The head of the Bank of Ireland blames the salary cap for the departure of the CFO

Updates from the Bank of Ireland

A cap on the salaries of Irish bank managers introduced after the global financial crisis led to the surprise departure of the Bank of Ireland’s chief financial officer and called for a loosening of the rules more than a decade after Europe’s biggest bank bailout.

Myles O’Grady quit to take a higher paying job outside of banking after Bank of Ireland, one of Ireland’s three national retail banks, failed to meet the salary on offer.

O’Grady will stay through March 2022, and the company he is moving to was expected to be announced later on Monday.

The head of the bank, Francesca McDonagh, who secured an exemption from the salary cap when she joined the bank from HSBC in 2017, has long complained that the € 500,000 limit on executive salaries imposed after the Irish banking crisis in 2008 was problematic is.

“Myles’ decision to leave the Irish banking sector underscores the challenge that compensation restrictions pose for Irish banks in attracting and retaining talent,” she said in a statement.

“The lack of a level playing field means that the Bank of Ireland is at a competitive disadvantage compared to other companies, corporations and PLCs that are not restricted in the same way,” she said.

O’Grady’s predecessor in the job, Andrew Keating, left the company two years ago to join the building materials company, CRH Company. “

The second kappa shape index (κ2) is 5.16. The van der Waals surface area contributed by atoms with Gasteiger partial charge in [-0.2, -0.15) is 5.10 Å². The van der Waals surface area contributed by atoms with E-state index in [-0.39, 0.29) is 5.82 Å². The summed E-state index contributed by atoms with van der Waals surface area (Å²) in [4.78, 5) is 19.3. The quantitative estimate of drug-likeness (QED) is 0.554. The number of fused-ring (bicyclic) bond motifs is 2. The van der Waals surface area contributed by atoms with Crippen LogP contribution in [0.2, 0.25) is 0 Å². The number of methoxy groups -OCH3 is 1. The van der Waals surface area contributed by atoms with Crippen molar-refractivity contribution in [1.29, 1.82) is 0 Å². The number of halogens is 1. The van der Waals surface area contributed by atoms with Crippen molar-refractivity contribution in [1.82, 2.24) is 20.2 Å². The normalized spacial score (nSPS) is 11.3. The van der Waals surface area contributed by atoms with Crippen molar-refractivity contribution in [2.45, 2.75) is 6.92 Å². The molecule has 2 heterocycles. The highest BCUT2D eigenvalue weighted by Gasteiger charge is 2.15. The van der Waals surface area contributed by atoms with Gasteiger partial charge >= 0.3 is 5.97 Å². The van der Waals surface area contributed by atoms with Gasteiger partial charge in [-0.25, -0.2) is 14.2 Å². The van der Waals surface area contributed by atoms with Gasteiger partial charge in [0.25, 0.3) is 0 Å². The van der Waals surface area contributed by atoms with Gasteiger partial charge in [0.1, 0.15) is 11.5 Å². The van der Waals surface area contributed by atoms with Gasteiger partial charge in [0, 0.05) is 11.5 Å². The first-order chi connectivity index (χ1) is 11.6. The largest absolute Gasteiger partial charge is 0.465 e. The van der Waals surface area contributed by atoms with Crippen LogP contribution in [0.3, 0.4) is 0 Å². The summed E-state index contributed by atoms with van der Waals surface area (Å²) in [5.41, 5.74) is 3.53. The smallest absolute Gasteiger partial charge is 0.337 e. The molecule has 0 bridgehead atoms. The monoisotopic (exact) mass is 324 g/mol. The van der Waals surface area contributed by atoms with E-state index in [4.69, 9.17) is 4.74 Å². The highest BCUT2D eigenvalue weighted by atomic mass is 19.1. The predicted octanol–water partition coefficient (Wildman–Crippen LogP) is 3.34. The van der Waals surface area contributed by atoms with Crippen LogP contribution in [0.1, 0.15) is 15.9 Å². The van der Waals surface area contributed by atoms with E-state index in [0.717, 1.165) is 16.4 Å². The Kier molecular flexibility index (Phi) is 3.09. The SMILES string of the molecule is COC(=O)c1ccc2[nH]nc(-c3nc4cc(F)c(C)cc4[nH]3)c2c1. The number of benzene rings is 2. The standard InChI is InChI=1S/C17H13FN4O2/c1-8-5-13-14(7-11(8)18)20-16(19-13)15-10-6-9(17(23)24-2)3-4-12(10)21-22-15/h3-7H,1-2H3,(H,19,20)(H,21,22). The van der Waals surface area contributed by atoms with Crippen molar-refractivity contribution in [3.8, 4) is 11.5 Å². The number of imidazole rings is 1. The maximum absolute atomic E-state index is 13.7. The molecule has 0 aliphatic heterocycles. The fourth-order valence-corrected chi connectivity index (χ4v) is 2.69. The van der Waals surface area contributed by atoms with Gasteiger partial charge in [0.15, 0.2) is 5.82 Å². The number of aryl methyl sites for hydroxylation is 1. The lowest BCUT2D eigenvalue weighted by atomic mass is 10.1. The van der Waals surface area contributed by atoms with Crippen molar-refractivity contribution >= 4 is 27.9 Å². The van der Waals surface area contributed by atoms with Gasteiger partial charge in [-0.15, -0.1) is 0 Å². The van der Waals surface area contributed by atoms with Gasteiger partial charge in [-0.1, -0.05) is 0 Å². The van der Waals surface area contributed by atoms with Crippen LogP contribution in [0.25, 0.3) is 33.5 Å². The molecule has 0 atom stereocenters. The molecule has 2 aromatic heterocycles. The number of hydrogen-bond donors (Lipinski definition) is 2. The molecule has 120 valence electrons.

Better pay elsewhere also led to the departure of the CEO and CFO of AIB in 2018. In addition to the salary cap, bonuses are prohibited – something that AIB chairman Colin Hunt says has proven to be even more damaging to its ability to attract employees.

Ireland is home to a number of deeply rooted technology companies like Apple, Google and Facebook that are not subject to such restrictions.

“The Bank of Ireland is unique among Irish banks in that it is the only institution that has repaid Irish taxpayers in full, which we did in 2013,” said Patrick Kennedy, Chairman of the Bank of Ireland, in March.

The bank says it received around € 4.8 billion from taxpayers in 2013 and repaid € 6 billion, even though the state retained a stake. The Irish state currently still holds 12 percent of the lender but is moving towards a full exit.

“The state is now reporting a substantial gain from its stake in the group. With the taxpayer fully repaid, the Bank of Ireland believes that it should now be allowed to develop a normalized approach to remuneration, ”said Kennedy.

The state owns 71 percent of rival Allied Irish Banks and 75 percent of Permanent TSB, according to Eamonn Hughes, a financial analyst at broker Goodbody, who noted that other countries in the EU and the UK that had also bailed out banks have “moved on” ” and loosened caps.

O’Grady’s departure follows the departure of other senior officials from the AIB and PTSB. In view of the fluctuating government support according to opinion polls and the still dominant Covid-19 pandemic, analysts do not expect any rule changes in the short term.

“While the political will to adopt a more appropriate compensation structure is likely limited at this time, a more balanced approach is needed to ensure that talent is attracted and retained in the sector,” wrote Diarmaid Sheridan, analyst at Brokers Davy, in a note for Customers.

In fact, Michael D’Arcy, former Treasury Secretary, told the Financial Times in 2019: “Executives get very high salaries and for as long as the state owns” [their banks], I am satisfied that the salary caps are reasonable. “

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